Vaccines and our irrational natures

Adjunct Professor Nicholas Agar argues we should focus on modes of COVID-19 vaccine delivery less likely to provoke anxieties.

At the outset of the pandemic, there were fears that finding a vaccine for SARS-CoV-2 might turn out to be like the so far fruitless quest for a vaccine for HIV.

There are now many effective vaccines. Today’s big challenge is getting them into enough arms to stop the pandemic. Even the best resourced nations seem to be falling short of the 60 to 70 percent vaccination rate thought necessary for herd immunity and a promised safe return to the carefree days of 2019.

Publicity about a rare, but sometimes fatal blood clotting disorder seems responsible for the stop-start rollout of the AstraZenica vaccine in Australia. There is a procession of scientists talking heads urging us to place these deaths in the context of the much greater risk of death or disability from an unvaccinated encounter with SARS-CoV-2. Many of us are paying attention. But there are enough hold-outs to nudge herd immunity frustratingly out of reach.

recent piece in the New Yorker covered the work of the anthropologist Professor Heidi Larson on the phenomenon of vaccine hesitancy. Professor Larson found that, unexpectedly, the lowest levels of confidence in vaccines were not in poor countries, some of which have had a bad experience with historical vaccination efforts, but in “countries with the highest education levels and the best health-care systems; seven of the 10 most vaccine-hesitant countries were within the European Union (France ranked first).” The richest and most technologically advanced nations seem like the ancient Greek mythological character Tantalus, doomed to endlessly grasp at the just out-of-reach fruit of herd immunity.

Since the reasons for vaccine hesitancy are not rational—vaccines demonstrably work—they cannot be addressed by merely reiterating impressive statistics. It’s time to explore other factors making people reluctant to accept vaccines proven safe and effective.

Why Ebola really gets so much attention

In his recent book Plague Year, Lawrence Wright contrasts America’s lacklustre response to COVID-19 with the urgency of its response to the 2014 outbreak of the viral haemorrhagic disease Ebola. According to Wright, Ebola arrived in the United States “banging pots and pans”. The disease benefited from marketing supplied by Robert Preston’s 1994 bestseller on viral haemorrhagic fevers, The Hot Zone. Ebola, as described by Preston, is the stuff of horror movies. He presented Ebola victims with eyes “the colour of rubies” violently vomiting “red and black liquid”. Experts doubt the accuracy of some of the reporting in The Hot Zone, but its horror-movie presentation of the hitherto unappreciated disease seems partly responsible for America’s aggressive response to the 2014 outbreak. There were only two Ebola deaths in the US and no one who contracted the disease there died from it. A stark contrast with the experience of COVID-19.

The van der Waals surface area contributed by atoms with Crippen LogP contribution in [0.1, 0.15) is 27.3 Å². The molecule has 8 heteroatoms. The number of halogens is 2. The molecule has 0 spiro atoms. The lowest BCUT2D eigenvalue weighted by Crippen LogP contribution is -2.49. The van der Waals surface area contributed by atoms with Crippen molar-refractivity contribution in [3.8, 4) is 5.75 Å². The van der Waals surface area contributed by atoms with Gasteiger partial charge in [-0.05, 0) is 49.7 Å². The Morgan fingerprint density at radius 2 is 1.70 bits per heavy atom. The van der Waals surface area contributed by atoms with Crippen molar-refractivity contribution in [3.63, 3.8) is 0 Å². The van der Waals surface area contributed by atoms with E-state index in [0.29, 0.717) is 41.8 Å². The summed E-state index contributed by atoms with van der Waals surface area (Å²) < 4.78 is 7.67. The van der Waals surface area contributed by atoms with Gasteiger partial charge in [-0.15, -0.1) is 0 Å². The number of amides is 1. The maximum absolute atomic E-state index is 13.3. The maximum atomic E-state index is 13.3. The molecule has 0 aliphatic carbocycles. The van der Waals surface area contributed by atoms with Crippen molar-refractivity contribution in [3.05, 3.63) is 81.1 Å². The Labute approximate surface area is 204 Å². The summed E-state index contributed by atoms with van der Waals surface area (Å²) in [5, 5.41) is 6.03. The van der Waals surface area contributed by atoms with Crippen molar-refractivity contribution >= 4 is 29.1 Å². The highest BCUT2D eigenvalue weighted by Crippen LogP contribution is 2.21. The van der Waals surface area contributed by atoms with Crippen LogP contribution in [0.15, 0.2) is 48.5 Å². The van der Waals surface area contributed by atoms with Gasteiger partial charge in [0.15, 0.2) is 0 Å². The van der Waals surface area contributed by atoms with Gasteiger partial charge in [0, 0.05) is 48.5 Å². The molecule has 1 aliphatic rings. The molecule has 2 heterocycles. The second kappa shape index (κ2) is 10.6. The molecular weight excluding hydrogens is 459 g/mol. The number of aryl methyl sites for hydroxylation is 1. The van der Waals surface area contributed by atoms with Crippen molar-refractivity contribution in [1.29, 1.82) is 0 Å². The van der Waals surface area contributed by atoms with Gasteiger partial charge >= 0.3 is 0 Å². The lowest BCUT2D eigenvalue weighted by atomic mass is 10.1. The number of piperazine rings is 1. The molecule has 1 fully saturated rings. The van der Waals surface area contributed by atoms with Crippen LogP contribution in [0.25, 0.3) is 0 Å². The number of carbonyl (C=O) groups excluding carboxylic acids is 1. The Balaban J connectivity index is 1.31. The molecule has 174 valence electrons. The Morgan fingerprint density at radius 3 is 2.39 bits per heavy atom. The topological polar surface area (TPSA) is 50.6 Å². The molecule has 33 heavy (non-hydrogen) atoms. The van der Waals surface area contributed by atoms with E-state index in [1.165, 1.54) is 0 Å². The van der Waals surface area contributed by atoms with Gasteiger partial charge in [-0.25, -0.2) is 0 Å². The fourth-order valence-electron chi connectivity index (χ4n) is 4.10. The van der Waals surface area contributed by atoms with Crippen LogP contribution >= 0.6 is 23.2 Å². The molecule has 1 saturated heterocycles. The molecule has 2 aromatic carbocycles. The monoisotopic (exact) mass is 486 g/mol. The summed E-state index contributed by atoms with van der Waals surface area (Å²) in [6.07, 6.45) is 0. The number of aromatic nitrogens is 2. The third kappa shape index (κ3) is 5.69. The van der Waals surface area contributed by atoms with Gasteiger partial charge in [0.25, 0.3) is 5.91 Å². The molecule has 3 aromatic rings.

Compared with Ebola’s fatalities, deaths from COVID-19 aren’t especially Hollywood. The deaths inflicted by the coronavirus tend to involve inert bodies being artificially ventilated and eventually suffering multi-organ failure. COVID-19 is something young people, known to be among the most resistant to public health messages, back their immune systems to fight off. It’s unlikely young unmasked partiers would be so cavalier if menaced by Ebola’s red and black vomit.

One way to coax the vaccine hesitant might be to make deaths from the coronavirus seem more frightening. Something like that worked in the public health campaign against smoking, a habit previously viewed as healthy—“More Doctors Smoke Camels Than Any Other Cigarette”. But I suspect another strategy is likely to be more successful in coaxing the hesitant to vaccinate.

Addressing our emotional natures

We should acknowledge that a reluctance to vaccinate may trace back more to our emotional than our rational natures. Psychologists have explored a variety of non-rational responses to substances and activities. We tend to avoid activities and substances we find yucky—these include encounters with other people’s bodily fluids. According to one explanation, this is rooted in our need to avoid disease. Contact with another person’s blood or snot may expose you to their diseases.

Ebola is the stuff of horror movies. But so is the image of a uniformed health professional brandishing a large needle. As with our revulsion at other people’s bodily fluids, we fear those who menace us with large needles. Suppose I were to approach you with a suspicious substance and offer you the choice of sniffing it, touching it, tasting it, or having it injected directly into your body, I suspect few would choose the last option.

When I tell people I’m a type 1 diabetic, I’m surprised how many of them fixate on the needles. Injections are a regular part of my daily routine; if I hadn’t gotten over any needle phobia I’d be long dead. My needle conditioning made me entirely unfazed by my coronavirus vaccination.

In our search for herd immunity, the best focus is on modes of delivery less likely to provoke these anxieties. A recent piece in the Wall Street Journal discusses a variety of needle-free possibilities, including “dissolving implants, microneedle patches, electrical-pulse systems, nasal sprays and even pills”.

Perhaps some of these alternative modes of vaccine delivery will fail to match the efficacy of injected vaccines. But if the obstacle to herd immunity is a widespread but irrational fear of needles, the trade-off may be warranted.

Nicholas Agar is an Adjunct Professor of Ethics in the Philosophy programme at Te Herenga Waka—Victoria University of Wellington and a Distinguished Visiting Professor at Carnegie Mellon University in Australia.

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